It was Mother’s Day. I asked Laura what she wanted to do for ‘our’ day. “Take a hike!” came the reply. Which I took to mean with me rather than telling me to get lost. We planned to drive Big Truck up to Pike’s Peak to experience America’s Mountain. After that, lunch and a visit to the U.S. Air Force Academy.
We loaded into Big Truck and hit the road. At the entrance to Pike’s Peak we waited in line. I noticed that all the other RV’s either in line or parked were not nearly as big as Big Truck. Surely that wouldn’t be a problem … but it was. Big Truck was Too Big. 12 feet too long to park, and too big to take the scenic drive up the mountain. The gate with its snobby attendant was the closest we would get to America’s Mountain. No hike, no scenic drive. But at least we could say we had been there.
Laura invoked Plan B to go to Cheyenne Mountain, “America’s Fortress” – a command post inside the mountain home to various US intelligence and security agencies. Inside the hiking section visitors center was a friendly, non-snobby, welcoming lady. We chose Zook Loop Trail and set off. The kids did great, Alex walked much of the way, and while the girls got tired toward the end it was a great hike. Mountain flowers, birds, and winding paths that offered shade.
After conquering Cheyenne Mountain, we climbed into the Big Truck for the trip back to our lodge. Molly was in the mood for cards so I agreed to Crazy Heights, best 3 out of 5. She beat me so bad the first two games I didn’t want to play anymore. But she said, “Wait a carrot-pickin’ minute! You promised best 3 out of 5.” And I had. She cleaned my clock at Crazy Eights.
Back at the lodge, Alex was back on schedule and ready for a nap. As part of our Mother’s Day gift to Laura, Grandpa and I decided to take the girls to USAFA with us and let Mom get a nap too. As we approached the entrance, two cadets in full camo uniforms including loaded weapon made their way to the driver’s side of the RV. Emily and Molly stood right behind Grandpa, curious. The armed officer checked Grandpa’s ID. He was respectful but his face and bearing showed he was thoroughly committed to doing his job. He informed Grandpa that he would have to do an inspection of the inside of the vehicle.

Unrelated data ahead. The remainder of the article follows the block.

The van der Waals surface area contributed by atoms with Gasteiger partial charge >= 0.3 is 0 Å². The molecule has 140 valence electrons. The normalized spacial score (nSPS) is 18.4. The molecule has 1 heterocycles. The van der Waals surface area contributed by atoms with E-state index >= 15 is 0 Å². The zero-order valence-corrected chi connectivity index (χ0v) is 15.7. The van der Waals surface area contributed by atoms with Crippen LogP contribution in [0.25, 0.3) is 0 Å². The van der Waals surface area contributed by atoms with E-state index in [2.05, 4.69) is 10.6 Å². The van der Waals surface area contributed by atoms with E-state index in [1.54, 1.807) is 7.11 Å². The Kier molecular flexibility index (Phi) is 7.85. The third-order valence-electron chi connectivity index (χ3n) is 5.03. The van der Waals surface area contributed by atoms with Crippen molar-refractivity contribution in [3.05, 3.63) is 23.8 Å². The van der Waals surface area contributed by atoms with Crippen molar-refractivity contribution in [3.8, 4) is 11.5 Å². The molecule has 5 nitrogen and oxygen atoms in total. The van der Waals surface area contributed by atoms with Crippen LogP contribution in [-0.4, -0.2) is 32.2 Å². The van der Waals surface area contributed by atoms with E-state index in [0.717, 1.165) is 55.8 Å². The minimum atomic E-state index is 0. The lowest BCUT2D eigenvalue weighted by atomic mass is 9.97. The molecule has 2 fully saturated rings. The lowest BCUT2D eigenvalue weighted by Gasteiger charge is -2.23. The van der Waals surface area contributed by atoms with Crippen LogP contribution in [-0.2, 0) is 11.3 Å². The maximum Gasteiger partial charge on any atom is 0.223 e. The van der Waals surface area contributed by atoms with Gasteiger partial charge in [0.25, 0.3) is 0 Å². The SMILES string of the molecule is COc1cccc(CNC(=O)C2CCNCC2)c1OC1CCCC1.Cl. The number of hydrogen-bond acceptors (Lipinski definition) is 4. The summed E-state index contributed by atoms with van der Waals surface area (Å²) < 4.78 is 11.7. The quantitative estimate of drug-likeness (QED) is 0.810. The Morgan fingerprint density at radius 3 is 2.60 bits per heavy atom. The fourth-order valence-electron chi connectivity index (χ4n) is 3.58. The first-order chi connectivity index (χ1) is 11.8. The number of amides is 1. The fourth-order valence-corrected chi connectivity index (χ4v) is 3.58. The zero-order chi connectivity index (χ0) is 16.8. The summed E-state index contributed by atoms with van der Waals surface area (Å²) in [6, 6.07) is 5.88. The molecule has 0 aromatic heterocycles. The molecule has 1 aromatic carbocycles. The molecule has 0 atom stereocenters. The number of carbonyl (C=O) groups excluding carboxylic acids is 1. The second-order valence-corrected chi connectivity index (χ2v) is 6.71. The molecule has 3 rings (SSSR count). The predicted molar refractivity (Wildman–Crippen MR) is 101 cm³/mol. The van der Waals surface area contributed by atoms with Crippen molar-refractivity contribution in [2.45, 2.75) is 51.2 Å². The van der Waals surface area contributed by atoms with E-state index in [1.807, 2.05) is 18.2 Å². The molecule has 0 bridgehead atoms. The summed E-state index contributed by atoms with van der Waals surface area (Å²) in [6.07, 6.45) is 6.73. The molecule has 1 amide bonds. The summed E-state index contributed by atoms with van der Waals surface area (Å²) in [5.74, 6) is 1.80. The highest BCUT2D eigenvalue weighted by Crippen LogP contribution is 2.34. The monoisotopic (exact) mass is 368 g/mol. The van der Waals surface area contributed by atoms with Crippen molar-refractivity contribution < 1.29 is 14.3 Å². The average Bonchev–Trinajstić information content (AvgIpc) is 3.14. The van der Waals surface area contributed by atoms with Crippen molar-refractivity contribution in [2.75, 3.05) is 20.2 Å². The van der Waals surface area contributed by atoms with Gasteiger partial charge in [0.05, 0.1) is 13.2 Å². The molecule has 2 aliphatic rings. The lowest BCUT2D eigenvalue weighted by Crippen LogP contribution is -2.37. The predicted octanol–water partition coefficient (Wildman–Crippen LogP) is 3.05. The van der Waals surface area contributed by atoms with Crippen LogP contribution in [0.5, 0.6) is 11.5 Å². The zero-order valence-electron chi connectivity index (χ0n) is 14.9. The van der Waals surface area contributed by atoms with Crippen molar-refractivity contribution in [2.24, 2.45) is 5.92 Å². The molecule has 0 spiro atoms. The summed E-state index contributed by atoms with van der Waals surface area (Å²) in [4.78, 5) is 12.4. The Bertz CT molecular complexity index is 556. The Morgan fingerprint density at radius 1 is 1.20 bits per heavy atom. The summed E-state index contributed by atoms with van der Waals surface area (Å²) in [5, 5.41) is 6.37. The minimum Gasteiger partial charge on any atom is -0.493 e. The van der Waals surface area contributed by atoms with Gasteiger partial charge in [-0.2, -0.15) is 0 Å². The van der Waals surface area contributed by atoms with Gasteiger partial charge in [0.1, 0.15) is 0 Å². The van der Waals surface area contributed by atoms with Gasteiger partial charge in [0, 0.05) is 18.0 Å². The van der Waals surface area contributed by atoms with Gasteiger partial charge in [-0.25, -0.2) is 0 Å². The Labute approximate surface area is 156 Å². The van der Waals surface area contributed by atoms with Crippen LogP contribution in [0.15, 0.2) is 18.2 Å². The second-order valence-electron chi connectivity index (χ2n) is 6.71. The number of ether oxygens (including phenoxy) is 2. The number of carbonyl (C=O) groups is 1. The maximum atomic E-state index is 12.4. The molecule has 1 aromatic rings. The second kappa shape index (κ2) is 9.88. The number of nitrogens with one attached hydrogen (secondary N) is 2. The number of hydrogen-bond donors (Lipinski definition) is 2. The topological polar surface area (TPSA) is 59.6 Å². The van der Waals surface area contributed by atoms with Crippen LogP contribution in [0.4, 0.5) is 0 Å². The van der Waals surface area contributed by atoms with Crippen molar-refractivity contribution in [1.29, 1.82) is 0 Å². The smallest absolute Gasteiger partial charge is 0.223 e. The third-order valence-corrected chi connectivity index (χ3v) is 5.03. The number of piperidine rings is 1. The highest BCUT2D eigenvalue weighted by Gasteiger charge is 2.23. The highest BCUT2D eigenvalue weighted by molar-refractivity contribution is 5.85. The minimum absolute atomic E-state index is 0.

I turned to face the back and saw Molly’s eyes, big and serious. She turned and high tailed it back to her berth in the back of Big Truck, pulling the privacy curtain completely to a close. The officer opened the RV cabin door, performed a routine visual inspection. Emily sat calmly with us, but Molly was holed up. I couldn’t help but wonder what made her think she should hide, but it was kind of fun to see her intimidated for once.
At USAFA, we saw a film about the cadet experience, various military planes, then walked over to the chapel. It is unlike any chapel I’ve ever seen, beautiful and magnificent. The aluminum glass and steel structure has 17 spires, its ceiling 99 feet high. Stained glass windows form ribbons of color, the liturgical colors of Advent to Easter. The altarpiece was the shape of the arms of God ready to receive anyone who goes there in prayer. Semiprecious stones and marble from Italy adorn the inside. Truly a place to worship and feel the presence of God.
When it was time to leave, Grandpa let Molly ride shotgun and navigate us off the property. She loved the way Grandpa insisted she say “10 4” and “clear”. Communication must be a navigator’s trade, and she performed brilliantly. Apparently she had adapted quite nicely to military style authority.